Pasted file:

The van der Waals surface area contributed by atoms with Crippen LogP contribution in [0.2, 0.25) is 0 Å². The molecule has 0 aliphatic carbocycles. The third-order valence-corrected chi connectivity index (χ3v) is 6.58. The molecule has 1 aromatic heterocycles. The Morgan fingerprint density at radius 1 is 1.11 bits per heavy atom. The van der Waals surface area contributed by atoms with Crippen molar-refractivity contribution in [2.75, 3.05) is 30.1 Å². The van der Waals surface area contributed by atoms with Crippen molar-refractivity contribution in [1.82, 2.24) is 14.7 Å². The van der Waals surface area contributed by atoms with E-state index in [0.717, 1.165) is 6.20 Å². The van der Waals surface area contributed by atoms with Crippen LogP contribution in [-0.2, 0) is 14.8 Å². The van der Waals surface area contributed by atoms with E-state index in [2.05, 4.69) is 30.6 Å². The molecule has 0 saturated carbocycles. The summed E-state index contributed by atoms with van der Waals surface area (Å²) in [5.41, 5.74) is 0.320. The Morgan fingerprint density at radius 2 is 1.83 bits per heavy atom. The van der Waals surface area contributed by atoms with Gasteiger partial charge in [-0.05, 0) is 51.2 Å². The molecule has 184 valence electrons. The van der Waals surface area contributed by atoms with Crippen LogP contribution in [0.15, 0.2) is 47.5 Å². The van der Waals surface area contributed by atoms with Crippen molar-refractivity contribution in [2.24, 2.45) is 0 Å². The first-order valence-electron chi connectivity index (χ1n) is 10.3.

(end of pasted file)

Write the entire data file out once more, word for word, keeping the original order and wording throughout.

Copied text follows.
The van der Waals surface area contributed by atoms with Crippen LogP contribution in [0.2, 0.25) is 0 Å². The molecule has 0 aliphatic carbocycles. The third-order valence-corrected chi connectivity index (χ3v) is 6.58. The molecule has 1 aromatic heterocycles. The Morgan fingerprint density at radius 1 is 1.11 bits per heavy atom. The van der Waals surface area contributed by atoms with Crippen molar-refractivity contribution in [2.75, 3.05) is 30.1 Å². The van der Waals surface area contributed by atoms with Crippen molar-refractivity contribution in [1.82, 2.24) is 14.7 Å². The van der Waals surface area contributed by atoms with E-state index in [0.717, 1.165) is 6.20 Å². The van der Waals surface area contributed by atoms with Crippen LogP contribution in [-0.2, 0) is 14.8 Å². The van der Waals surface area contributed by atoms with E-state index in [2.05, 4.69) is 30.6 Å². The molecule has 0 saturated carbocycles. The summed E-state index contributed by atoms with van der Waals surface area (Å²) in [5.41, 5.74) is 0.320. The Morgan fingerprint density at radius 2 is 1.83 bits per heavy atom. The van der Waals surface area contributed by atoms with Gasteiger partial charge in [-0.05, 0) is 51.2 Å². The molecule has 184 valence electrons. The van der Waals surface area contributed by atoms with Crippen LogP contribution in [0.15, 0.2) is 47.5 Å². The van der Waals surface area contributed by atoms with Crippen molar-refractivity contribution in [2.24, 2.45) is 0 Å². The first-order valence-electron chi connectivity index (χ1n) is 10.3.